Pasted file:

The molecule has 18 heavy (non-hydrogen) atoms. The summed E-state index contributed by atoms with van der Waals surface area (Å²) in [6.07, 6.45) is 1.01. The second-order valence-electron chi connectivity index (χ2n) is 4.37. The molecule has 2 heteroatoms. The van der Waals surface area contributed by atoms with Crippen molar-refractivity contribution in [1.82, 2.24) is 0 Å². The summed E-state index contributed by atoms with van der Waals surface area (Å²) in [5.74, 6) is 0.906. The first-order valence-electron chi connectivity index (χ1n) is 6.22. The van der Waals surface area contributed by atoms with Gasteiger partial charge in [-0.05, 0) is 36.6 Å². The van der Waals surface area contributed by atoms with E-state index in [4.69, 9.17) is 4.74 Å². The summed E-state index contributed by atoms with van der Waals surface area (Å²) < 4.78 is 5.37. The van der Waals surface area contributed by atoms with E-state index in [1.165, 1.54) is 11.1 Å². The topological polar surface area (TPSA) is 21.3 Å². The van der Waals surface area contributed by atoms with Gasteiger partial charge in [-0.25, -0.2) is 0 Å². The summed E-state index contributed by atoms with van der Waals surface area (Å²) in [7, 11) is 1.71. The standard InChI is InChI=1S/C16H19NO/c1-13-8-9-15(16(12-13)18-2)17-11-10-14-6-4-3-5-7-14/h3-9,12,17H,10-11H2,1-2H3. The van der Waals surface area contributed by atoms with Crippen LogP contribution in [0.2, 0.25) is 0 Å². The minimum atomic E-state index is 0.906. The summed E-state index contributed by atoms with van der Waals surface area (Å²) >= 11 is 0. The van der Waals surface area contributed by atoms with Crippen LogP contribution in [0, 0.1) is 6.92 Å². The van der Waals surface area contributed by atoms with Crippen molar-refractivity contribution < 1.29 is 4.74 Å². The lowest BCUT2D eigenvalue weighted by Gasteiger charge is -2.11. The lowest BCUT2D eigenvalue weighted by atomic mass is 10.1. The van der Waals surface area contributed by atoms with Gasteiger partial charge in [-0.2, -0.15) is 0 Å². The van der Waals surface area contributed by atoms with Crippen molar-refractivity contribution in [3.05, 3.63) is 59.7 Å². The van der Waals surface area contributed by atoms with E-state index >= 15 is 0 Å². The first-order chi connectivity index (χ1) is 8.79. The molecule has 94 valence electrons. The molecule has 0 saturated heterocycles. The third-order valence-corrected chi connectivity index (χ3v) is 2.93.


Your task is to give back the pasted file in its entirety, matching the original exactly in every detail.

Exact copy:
The molecule has 18 heavy (non-hydrogen) atoms. The summed E-state index contributed by atoms with van der Waals surface area (Å²) in [6.07, 6.45) is 1.01. The second-order valence-electron chi connectivity index (χ2n) is 4.37. The molecule has 2 heteroatoms. The van der Waals surface area contributed by atoms with Crippen molar-refractivity contribution in [1.82, 2.24) is 0 Å². The summed E-state index contributed by atoms with van der Waals surface area (Å²) in [5.74, 6) is 0.906. The first-order valence-electron chi connectivity index (χ1n) is 6.22. The van der Waals surface area contributed by atoms with Gasteiger partial charge in [-0.05, 0) is 36.6 Å². The van der Waals surface area contributed by atoms with E-state index in [4.69, 9.17) is 4.74 Å². The summed E-state index contributed by atoms with van der Waals surface area (Å²) < 4.78 is 5.37. The van der Waals surface area contributed by atoms with E-state index in [1.165, 1.54) is 11.1 Å². The topological polar surface area (TPSA) is 21.3 Å². The van der Waals surface area contributed by atoms with Gasteiger partial charge in [-0.25, -0.2) is 0 Å². The summed E-state index contributed by atoms with van der Waals surface area (Å²) in [7, 11) is 1.71. The standard InChI is InChI=1S/C16H19NO/c1-13-8-9-15(16(12-13)18-2)17-11-10-14-6-4-3-5-7-14/h3-9,12,17H,10-11H2,1-2H3. The van der Waals surface area contributed by atoms with Crippen LogP contribution in [0.2, 0.25) is 0 Å². The minimum atomic E-state index is 0.906. The summed E-state index contributed by atoms with van der Waals surface area (Å²) >= 11 is 0. The van der Waals surface area contributed by atoms with Crippen LogP contribution in [0, 0.1) is 6.92 Å². The van der Waals surface area contributed by atoms with Crippen molar-refractivity contribution < 1.29 is 4.74 Å². The lowest BCUT2D eigenvalue weighted by Gasteiger charge is -2.11. The lowest BCUT2D eigenvalue weighted by atomic mass is 10.1. The van der Waals surface area contributed by atoms with Gasteiger partial charge in [-0.2, -0.15) is 0 Å². The van der Waals surface area contributed by atoms with Crippen molar-refractivity contribution in [3.05, 3.63) is 59.7 Å². The van der Waals surface area contributed by atoms with E-state index >= 15 is 0 Å². The first-order chi connectivity index (χ1) is 8.79. The molecule has 94 valence electrons. The molecule has 0 saturated heterocycles. The third-order valence-corrected chi connectivity index (χ3v) is 2.93.